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Beach at Trouville, 1880

Louis-Eugène Boudin

French, 1824-1898
Oil on panel
5-7/8 x 9-7/8 in. (14.9 x 25.1 cm)
Norton Simon Museum, Gift of Mr. Cary Grant
© Norton Simon Museum

On view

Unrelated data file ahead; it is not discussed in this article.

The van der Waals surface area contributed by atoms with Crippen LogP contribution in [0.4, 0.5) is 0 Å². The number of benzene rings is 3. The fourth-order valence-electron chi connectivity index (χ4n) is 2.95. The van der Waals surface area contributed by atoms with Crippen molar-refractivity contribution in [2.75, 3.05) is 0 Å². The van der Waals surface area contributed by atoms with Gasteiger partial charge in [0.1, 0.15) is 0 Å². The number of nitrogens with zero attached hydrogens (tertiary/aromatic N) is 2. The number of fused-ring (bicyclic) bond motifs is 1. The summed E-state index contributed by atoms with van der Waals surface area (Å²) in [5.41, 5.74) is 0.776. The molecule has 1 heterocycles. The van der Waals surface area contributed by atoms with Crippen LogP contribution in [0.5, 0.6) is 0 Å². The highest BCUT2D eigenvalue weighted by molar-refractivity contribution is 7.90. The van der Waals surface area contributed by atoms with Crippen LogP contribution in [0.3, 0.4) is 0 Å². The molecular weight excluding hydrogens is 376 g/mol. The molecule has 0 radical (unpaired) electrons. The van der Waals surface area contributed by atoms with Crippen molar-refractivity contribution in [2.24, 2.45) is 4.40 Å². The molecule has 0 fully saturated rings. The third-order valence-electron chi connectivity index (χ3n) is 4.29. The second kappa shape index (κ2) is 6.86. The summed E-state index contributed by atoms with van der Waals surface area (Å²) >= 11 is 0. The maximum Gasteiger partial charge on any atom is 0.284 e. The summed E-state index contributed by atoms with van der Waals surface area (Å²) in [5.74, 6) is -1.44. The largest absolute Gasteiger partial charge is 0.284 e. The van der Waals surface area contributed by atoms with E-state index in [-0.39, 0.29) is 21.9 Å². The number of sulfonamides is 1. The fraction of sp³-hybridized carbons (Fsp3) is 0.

Louis-Eugène Boudin created some four thousand paintings and nearly seven thousand drawings during his long career, and he most frequently depictes the social scene on the Norman beaches of Trouville and Deauville. This seemingly repetitious subject matter belies the meaningful issues presented in Boudin’s work, as his quickly rendered depictions—begun years before the Impressionists were to capture similar scenes en plein air—convey how men related to women, how women related to their children, and how families related to one another. The painting completed in 1880, for example, depicts no men, suggesting that the women, with their children and nannies, had arrived at the beach before their working husbands joined them for the month of August. The latest painting, dated 1888, is the only extant Trouville beach painting from that year, and the scene of children at play in the sand, among only women, again suggests a traditional gender divide.

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